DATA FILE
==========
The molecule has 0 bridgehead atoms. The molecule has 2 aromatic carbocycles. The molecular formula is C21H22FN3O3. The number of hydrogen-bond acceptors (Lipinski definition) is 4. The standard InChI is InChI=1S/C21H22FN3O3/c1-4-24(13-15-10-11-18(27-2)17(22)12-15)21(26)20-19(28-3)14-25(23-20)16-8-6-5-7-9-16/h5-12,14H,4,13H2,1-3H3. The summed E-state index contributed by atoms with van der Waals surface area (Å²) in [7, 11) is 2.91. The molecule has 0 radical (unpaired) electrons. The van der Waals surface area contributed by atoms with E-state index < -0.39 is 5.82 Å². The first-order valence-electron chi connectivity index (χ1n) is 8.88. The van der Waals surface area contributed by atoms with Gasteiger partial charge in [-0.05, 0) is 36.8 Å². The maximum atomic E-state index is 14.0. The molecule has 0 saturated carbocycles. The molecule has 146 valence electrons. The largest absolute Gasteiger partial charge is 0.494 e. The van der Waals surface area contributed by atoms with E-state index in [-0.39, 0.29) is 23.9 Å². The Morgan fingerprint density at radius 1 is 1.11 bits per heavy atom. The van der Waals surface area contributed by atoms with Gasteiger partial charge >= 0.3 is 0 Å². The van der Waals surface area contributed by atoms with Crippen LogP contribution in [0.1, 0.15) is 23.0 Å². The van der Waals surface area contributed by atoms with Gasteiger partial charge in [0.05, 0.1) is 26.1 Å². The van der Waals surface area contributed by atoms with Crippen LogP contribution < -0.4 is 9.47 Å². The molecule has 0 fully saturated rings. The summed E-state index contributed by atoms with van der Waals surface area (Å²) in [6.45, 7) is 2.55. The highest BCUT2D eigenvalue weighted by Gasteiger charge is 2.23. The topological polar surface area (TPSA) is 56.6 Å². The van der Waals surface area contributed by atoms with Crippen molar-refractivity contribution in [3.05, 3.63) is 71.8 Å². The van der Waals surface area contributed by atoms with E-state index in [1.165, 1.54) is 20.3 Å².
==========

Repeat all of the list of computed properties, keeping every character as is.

The molecule has 0 bridgehead atoms. The molecule has 2 aromatic carbocycles. The molecular formula is C21H22FN3O3. The number of hydrogen-bond acceptors (Lipinski definition) is 4. The standard InChI is InChI=1S/C21H22FN3O3/c1-4-24(13-15-10-11-18(27-2)17(22)12-15)21(26)20-19(28-3)14-25(23-20)16-8-6-5-7-9-16/h5-12,14H,4,13H2,1-3H3. The summed E-state index contributed by atoms with van der Waals surface area (Å²) in [7, 11) is 2.91. The molecule has 0 radical (unpaired) electrons. The van der Waals surface area contributed by atoms with E-state index < -0.39 is 5.82 Å². The first-order valence-electron chi connectivity index (χ1n) is 8.88. The van der Waals surface area contributed by atoms with Gasteiger partial charge in [-0.05, 0) is 36.8 Å². The maximum atomic E-state index is 14.0. The molecule has 0 saturated carbocycles. The molecule has 146 valence electrons. The largest absolute Gasteiger partial charge is 0.494 e. The van der Waals surface area contributed by atoms with E-state index in [-0.39, 0.29) is 23.9 Å². The Morgan fingerprint density at radius 1 is 1.11 bits per heavy atom. The van der Waals surface area contributed by atoms with Gasteiger partial charge >= 0.3 is 0 Å². The van der Waals surface area contributed by atoms with Crippen LogP contribution in [0.1, 0.15) is 23.0 Å². The van der Waals surface area contributed by atoms with Gasteiger partial charge in [0.05, 0.1) is 26.1 Å². The van der Waals surface area contributed by atoms with Crippen LogP contribution < -0.4 is 9.47 Å². The molecule has 0 fully saturated rings. The summed E-state index contributed by atoms with van der Waals surface area (Å²) in [6.45, 7) is 2.55. The highest BCUT2D eigenvalue weighted by Gasteiger charge is 2.23. The topological polar surface area (TPSA) is 56.6 Å². The van der Waals surface area contributed by atoms with Crippen molar-refractivity contribution in [3.05, 3.63) is 71.8 Å². The van der Waals surface area contributed by atoms with E-state index in [1.165, 1.54) is 20.3 Å².